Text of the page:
Unnamed Peak 7971 sits directly above Rock Lake at the Head of French Creek and is the Gem County High Point. It is about 2.5 miles North of Snowbank Mountain and is a highpoint along this section of the West Mountains Crest. The best approach from the East would probably be from Anderson Creek Road when it crosses French Creek. There would be about 1700 ft. of elevation gain from this direction. From the West the best route would probably be from FR 446 when it crosses Poison Creek. There is about 2100 ft. of elevation gain from here. Either approach would be cross-country. It would also be possible to climb this peak from a trail (FST-133) that leaves the Snowbank Mountain Road at the summit of Snowbank. This trail follows the main ridge line North from Snowbank and passes just below and to the West of the peak. Click here
for more information and for trip reports. (Information courtesy or SP member Dean
Peak 7881 Is on the Ridge between Granite Peak and Tripod Peak. It is a rather sharp summited mountain and can be climbed by leaving the Snowbank Road and following the main ridge South for about 2 miles.
Wilson Peak it 7865 ft. high and is about 1.5 miles northwest of Snowbank Mountain. It is a little bit West of the Main crest and is easily hiked From the Snowbank Road via FST-135.
Lone Tree Peak
Lone Tree at 7835 ft. is located in the northern section of the range and sits over Hubbard Basin to the West and Poison Creek to the East. It is best accessed by taking FR 218 into Hubbard basin and following the trail where the road ends. The trail goes just below the summit.
Lookout Peak is about 6 miles North of Snowbank and 3.5 miles north of 7971. It stands at 7820 ft. and can be climbed from FST-133 coming from Snowbank or from the Big Flat road to the North. The trail passes to the West of this peak so you will need to leave the trail and scramble to the top.
Gabe’s Peak Is a small peak to the West of Snowbank Mountain. It is southeast of the lake, Gabe’s Bathtub and is 7665 ft. tall. A broad flat area called Wilson Meadows separates it from Snowbank Mountain. It is easily climbed from the Snowbank road by leaving it when it nears Snowbank’s summit and going directly West across Wilson Meadows and up it’s rocky knob.
No Business Mountain
No Business Mountain is a tri-summited mountain, the center summit being the highest at 7340 ft. It is best accessed from the west via FR 245 up the Middle Fork of the Weiser River and Red Ridge Road. The road goes all the way to the top of the mountain where a radio facility is.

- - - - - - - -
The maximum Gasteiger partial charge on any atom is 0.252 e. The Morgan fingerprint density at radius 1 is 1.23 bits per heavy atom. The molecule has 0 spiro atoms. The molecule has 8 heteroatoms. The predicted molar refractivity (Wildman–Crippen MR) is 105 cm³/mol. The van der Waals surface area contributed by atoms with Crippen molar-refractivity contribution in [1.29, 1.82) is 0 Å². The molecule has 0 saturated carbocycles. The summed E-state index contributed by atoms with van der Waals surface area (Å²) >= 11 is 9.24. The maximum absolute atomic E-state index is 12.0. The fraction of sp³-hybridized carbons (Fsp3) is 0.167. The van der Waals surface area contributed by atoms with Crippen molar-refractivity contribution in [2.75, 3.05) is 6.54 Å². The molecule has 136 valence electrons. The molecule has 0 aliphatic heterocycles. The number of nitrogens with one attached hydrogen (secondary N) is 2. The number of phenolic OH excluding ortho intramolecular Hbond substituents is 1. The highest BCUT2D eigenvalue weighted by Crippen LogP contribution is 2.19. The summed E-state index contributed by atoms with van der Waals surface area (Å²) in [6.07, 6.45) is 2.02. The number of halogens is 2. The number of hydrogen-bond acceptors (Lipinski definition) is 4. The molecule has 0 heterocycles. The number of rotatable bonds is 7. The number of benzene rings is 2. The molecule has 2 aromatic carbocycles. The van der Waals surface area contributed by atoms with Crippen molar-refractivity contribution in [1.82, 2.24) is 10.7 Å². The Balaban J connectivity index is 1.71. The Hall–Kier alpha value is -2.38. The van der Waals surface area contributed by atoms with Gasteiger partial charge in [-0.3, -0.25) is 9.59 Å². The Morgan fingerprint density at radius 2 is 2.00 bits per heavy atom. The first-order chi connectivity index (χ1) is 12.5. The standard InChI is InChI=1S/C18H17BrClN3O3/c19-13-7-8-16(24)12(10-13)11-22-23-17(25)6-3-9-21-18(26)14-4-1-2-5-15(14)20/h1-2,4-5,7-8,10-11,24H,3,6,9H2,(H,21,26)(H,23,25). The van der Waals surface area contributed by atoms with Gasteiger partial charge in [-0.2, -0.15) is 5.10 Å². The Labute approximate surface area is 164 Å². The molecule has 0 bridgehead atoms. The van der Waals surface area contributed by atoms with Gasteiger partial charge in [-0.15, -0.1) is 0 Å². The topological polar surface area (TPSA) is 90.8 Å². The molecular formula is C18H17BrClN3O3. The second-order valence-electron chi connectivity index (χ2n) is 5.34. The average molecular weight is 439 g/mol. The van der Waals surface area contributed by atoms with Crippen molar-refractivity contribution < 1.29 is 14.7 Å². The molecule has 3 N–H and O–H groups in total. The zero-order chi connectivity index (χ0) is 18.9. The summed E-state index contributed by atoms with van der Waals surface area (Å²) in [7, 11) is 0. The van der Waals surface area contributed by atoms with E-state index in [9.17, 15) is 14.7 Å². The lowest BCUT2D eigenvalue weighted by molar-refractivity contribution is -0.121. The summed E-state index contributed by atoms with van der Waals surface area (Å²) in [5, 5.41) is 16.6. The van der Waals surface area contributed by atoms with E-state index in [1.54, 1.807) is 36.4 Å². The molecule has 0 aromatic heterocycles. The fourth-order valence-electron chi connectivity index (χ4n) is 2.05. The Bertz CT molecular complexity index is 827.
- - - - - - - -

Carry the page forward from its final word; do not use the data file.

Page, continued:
The best access from the East is from ID 55 which runs from Boise North to New Meadows where is joins US 95. From the West access is from US 95. Council Mountain is best accessed from the City of Council via Cottonwood Road or from the East via Anderson Creek Road in Donnely. Access is easily gained to the central portion on the range via the Snowbank Mountain Road. To get on the Snowbank road turn West off of Highway 55 at the Cleak Creek Station south of Cascade onto Cabarton Road. This road will eventually cross a bridge. Just after the bridge turn left at a large red barn and you will be on the Snowbank Road. This road is gated until May 31st.
The lower portions of the mountains and especially the valley floor are all private lands. Make sure you know where you are. There will usually be signs posted along roads to let you know. Where private land ends and National Forest property begins. Also since much of the Eastern part of Long Valley is a state park you will need to pay an entrance fee of $4.00 (last time I checked) to enter the park. It is possible to get into the mountains without going through the park by using the Snowbank Mountain Road.
The West Mountains offer some superb camping opportunities prtly because Lake Cascade State Park is nestled up along the mountains' eastern edge. There are numerous campsites available within the state park ranging from primitive sites with no water or fire pits to full RV hookup site with water and electricity. The park fee is $9.00 for a simple undefined primitive camping permit. This means you can camp anywhere within the park except established sites. A developed site with restrooms and a fire pit and table but no RV hookups is $12.00 and the works for an RV is $22.00. For more information of the park and fees click visit the Cascade Lake State Park
The Boise National Forest and Payete National Forest also offer exceptional camping opportunities. If you are on federal land you may camp anywhere. Make sure that you follow Leave No Trace principles.
The Boise National forest operates 3 camprounds on the West side of Cascade Lake in the West Mountains. It also maintains 5 campgrounds at Sagehen Reservoir southwest of Tripod Peak. The nightly fee is $10.00 for each. Click here
for more information.
For information about Valley County Click here.
Here is a link to the Tamarack Resort
Probably the best source of information about the West Mountains is of course Tom Lopez's book Idaho A Climbing Guide.
A June Snowbank on the Snowbank Road.